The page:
Object's instance key in SQLAlchemy

Daniele Esposti's Blog
, in 29 December 2012

In SQLAlchemy you can query the database returning ORM objects instead of raw data from the SQL statement (if you don’t know about it this is a good starting point).

Object can be fetched by the value of their primary key:


which returns an instance of class with the given primary key’s value.

It works only if you already know the object’s class and its primary key’s value but can be very helpful to extract these informations programmatically form a given ORM instance.

ORM class setup

I’ll show how to do it in a minute but let’s start with a basic ORM class setup:

from __future__ import print_function, unicode_literals

from sqlalchemy import create_engine, Column, Unicode, Integer
from sqlalchemy.orm import sessionmaker
from sqlalchemy.ext.declarative import declarative_base

Base = declarative_base()

class Person(Base):
    __tablename__ = "people"

    id = Column(Integer, primary_key=True)
    last_name = Column(Unicode(100), nullable=False)
    first_name = Column(Unicode(100), nullable=False)

    def __str__(self):
        return self.__unicode__()

    def __unicode__(self):
        return "<Person {0.id}: {0.last_name} {0.first_name}>".format(self)

I’m creating a simple Person class with a couple of fields and a better string representation when using the print() function.


I’m importing print_function from __future__ because I want to use the Python 3.x behaviour of print which render the code to be compatible with the next major > release of the interpreter. The unicode_literals import instead force all the string literals to be unicode strings by default (again this is the default behaviour in Python 3.x). In my opinion it’s good practice to write code more upward-compatible as possible using the backported functionalities in __future__ to avoid surprises when you’ll > run your code in the next version of the interpreter.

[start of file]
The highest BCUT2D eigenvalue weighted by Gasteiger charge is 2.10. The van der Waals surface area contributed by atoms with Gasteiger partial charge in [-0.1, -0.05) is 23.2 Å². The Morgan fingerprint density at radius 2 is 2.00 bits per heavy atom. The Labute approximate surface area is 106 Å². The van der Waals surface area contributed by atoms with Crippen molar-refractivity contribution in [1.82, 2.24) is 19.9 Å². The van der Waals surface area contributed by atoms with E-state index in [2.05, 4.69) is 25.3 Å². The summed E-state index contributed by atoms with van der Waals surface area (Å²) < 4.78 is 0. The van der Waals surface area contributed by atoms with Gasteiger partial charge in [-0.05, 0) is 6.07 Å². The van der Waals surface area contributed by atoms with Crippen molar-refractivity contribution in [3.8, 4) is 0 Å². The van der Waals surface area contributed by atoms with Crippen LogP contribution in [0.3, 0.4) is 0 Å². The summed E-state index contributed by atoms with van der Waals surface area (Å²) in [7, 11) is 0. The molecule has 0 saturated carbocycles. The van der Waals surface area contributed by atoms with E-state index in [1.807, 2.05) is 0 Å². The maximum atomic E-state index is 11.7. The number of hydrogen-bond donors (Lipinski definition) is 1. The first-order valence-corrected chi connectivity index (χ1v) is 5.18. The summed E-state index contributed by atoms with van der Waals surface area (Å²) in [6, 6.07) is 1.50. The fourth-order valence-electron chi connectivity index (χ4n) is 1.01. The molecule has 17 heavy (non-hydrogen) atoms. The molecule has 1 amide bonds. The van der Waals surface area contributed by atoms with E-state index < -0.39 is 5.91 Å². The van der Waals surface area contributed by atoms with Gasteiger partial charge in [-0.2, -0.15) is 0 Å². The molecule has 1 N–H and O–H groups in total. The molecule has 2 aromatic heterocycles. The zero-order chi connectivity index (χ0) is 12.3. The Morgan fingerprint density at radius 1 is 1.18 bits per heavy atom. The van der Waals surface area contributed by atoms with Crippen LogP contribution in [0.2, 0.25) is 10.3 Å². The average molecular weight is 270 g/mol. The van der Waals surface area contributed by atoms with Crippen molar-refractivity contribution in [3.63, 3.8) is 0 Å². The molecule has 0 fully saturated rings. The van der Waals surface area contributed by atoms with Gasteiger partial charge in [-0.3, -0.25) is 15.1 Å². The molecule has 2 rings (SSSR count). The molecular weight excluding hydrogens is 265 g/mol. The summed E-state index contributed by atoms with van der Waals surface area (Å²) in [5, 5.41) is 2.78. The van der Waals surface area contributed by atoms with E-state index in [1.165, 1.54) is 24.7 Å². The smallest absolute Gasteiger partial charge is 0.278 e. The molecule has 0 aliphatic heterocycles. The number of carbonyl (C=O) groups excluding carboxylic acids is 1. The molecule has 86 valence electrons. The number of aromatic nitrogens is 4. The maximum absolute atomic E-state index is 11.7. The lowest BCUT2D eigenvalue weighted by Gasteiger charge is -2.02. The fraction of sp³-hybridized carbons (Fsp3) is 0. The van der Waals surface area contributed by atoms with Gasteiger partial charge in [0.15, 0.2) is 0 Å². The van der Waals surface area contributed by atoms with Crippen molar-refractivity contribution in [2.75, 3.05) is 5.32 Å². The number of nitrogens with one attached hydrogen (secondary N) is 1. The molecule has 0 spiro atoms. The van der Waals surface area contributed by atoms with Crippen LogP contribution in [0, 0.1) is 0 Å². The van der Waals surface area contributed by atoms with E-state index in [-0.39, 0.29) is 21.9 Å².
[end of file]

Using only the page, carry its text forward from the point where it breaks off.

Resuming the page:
Now we set up a in-memory SQLite database, create all the tables and commit two Person’s instances:

# Set up engine and session factory
engine = create_engine("sqlite:///:memory:")
Session = sessionmaker(bind=engine)

Base.metadata.bind = engine
Session.bind = engine

# Create tables

# Add persons
session = Session()

person1 = Person(id=1, first_name="John", last_name="Smith")

>>> print(person1)
<Person 1: Smith John>

The set up is done.

Get instance’s primary key values

By the Person’s class definition the primary key is the id field and the value for this field in the database 1.

As I told before it’s easy to retrieve the row form the database by querying for its primary key’s value, but you need to know the class of the ORM instance and how the primary key is defined (usually the primary key is bound to only one column, but in some cases you can have classes with a composite primary key which is bound to multiple columns). The Session instance can return these informations by the identity_key() function:

ikey1 = session.identity_key(instance=person1)
>>> print(ikey1)
(<class '__main__.Person'>, (1,))

identity_key() returns a tuple where the first element is the class of the ORM instance and the second element is a tuple of its primary key’s values.

This tuple is the session’s instance key and it has the advantage to be completely unbound from the instance or from session thus can be used outside the session’s or SQLAlchemy’s boundaries (for example it can be safely pickled/unpickled).

Querying the database it will be much easier because you will not need to hardcode the ORM class in your query thus your code will be more flexible and robust in case of any changes in the ORM class’s definition.

Querying by the instance’s key

Time to put in practice what we talked about:

del session, person1

session = Session()
cls1, pkey1 = ikey1
person1 = session.query(cls1).get(pkey1)

I’m deleting any reference to the previous session and Person instance, creating a new session from scratch, unpacking the instance’s key tuple into class and primary key’s value and using them to retrieve the person again from the database…

>>> print(person1)
<Person 1: Smith John>

..and there it is, nice and easy.